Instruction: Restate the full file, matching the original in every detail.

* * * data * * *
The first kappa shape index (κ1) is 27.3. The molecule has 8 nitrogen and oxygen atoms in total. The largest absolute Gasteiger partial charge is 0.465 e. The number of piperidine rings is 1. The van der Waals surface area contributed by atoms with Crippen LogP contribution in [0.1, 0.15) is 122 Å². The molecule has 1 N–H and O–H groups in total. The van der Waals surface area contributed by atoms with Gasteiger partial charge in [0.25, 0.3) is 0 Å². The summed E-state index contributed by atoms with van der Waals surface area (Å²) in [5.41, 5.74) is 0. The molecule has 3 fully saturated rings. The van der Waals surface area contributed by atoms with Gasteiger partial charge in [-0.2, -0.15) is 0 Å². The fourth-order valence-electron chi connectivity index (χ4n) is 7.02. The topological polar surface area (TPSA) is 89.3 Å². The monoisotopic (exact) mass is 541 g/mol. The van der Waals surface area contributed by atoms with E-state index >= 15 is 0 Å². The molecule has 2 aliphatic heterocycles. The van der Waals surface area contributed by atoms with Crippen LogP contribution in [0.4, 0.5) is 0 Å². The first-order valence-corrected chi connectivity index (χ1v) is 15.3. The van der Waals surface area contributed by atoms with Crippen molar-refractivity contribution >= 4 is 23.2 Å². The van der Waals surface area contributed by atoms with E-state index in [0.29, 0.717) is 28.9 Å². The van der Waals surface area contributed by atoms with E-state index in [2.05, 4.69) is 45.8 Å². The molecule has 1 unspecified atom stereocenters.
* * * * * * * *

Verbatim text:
The first kappa shape index (κ1) is 27.3. The molecule has 8 nitrogen and oxygen atoms in total. The largest absolute Gasteiger partial charge is 0.465 e. The number of piperidine rings is 1. The van der Waals surface area contributed by atoms with Crippen LogP contribution in [0.1, 0.15) is 122 Å². The molecule has 1 N–H and O–H groups in total. The van der Waals surface area contributed by atoms with Gasteiger partial charge in [0.25, 0.3) is 0 Å². The summed E-state index contributed by atoms with van der Waals surface area (Å²) in [5.41, 5.74) is 0. The molecule has 3 fully saturated rings. The van der Waals surface area contributed by atoms with Gasteiger partial charge in [-0.2, -0.15) is 0 Å². The fourth-order valence-electron chi connectivity index (χ4n) is 7.02. The topological polar surface area (TPSA) is 89.3 Å². The monoisotopic (exact) mass is 541 g/mol. The van der Waals surface area contributed by atoms with E-state index >= 15 is 0 Å². The molecule has 2 aliphatic heterocycles. The van der Waals surface area contributed by atoms with Crippen LogP contribution in [0.4, 0.5) is 0 Å². The first-order valence-corrected chi connectivity index (χ1v) is 15.3. The van der Waals surface area contributed by atoms with Crippen molar-refractivity contribution >= 4 is 23.2 Å². The van der Waals surface area contributed by atoms with E-state index in [0.29, 0.717) is 28.9 Å². The van der Waals surface area contributed by atoms with E-state index in [2.05, 4.69) is 45.8 Å². The molecule has 1 unspecified atom stereocenters.